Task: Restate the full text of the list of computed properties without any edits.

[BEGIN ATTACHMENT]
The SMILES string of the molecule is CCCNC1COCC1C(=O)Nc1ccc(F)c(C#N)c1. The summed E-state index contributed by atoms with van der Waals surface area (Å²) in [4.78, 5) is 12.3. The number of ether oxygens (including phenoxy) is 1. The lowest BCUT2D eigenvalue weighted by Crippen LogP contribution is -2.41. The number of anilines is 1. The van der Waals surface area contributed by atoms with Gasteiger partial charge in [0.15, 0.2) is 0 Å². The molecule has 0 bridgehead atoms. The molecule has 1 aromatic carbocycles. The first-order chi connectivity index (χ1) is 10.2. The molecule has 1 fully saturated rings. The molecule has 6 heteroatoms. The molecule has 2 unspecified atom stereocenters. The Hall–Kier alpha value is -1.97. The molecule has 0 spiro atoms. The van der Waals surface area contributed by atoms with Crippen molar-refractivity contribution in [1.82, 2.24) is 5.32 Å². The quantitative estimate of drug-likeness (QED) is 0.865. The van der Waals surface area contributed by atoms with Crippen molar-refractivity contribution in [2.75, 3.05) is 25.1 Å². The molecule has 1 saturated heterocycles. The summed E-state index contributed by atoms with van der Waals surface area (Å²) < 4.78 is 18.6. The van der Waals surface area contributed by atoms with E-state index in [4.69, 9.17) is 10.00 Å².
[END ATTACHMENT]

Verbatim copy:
The SMILES string of the molecule is CCCNC1COCC1C(=O)Nc1ccc(F)c(C#N)c1. The summed E-state index contributed by atoms with van der Waals surface area (Å²) in [4.78, 5) is 12.3. The number of ether oxygens (including phenoxy) is 1. The lowest BCUT2D eigenvalue weighted by Crippen LogP contribution is -2.41. The number of anilines is 1. The van der Waals surface area contributed by atoms with Gasteiger partial charge in [0.15, 0.2) is 0 Å². The molecule has 0 bridgehead atoms. The molecule has 1 aromatic carbocycles. The first-order chi connectivity index (χ1) is 10.2. The molecule has 1 fully saturated rings. The molecule has 6 heteroatoms. The molecule has 2 unspecified atom stereocenters. The Hall–Kier alpha value is -1.97. The molecule has 0 spiro atoms. The van der Waals surface area contributed by atoms with Crippen molar-refractivity contribution in [1.82, 2.24) is 5.32 Å². The quantitative estimate of drug-likeness (QED) is 0.865. The van der Waals surface area contributed by atoms with Crippen molar-refractivity contribution in [2.75, 3.05) is 25.1 Å². The molecule has 1 saturated heterocycles. The summed E-state index contributed by atoms with van der Waals surface area (Å²) < 4.78 is 18.6. The van der Waals surface area contributed by atoms with E-state index in [4.69, 9.17) is 10.00 Å².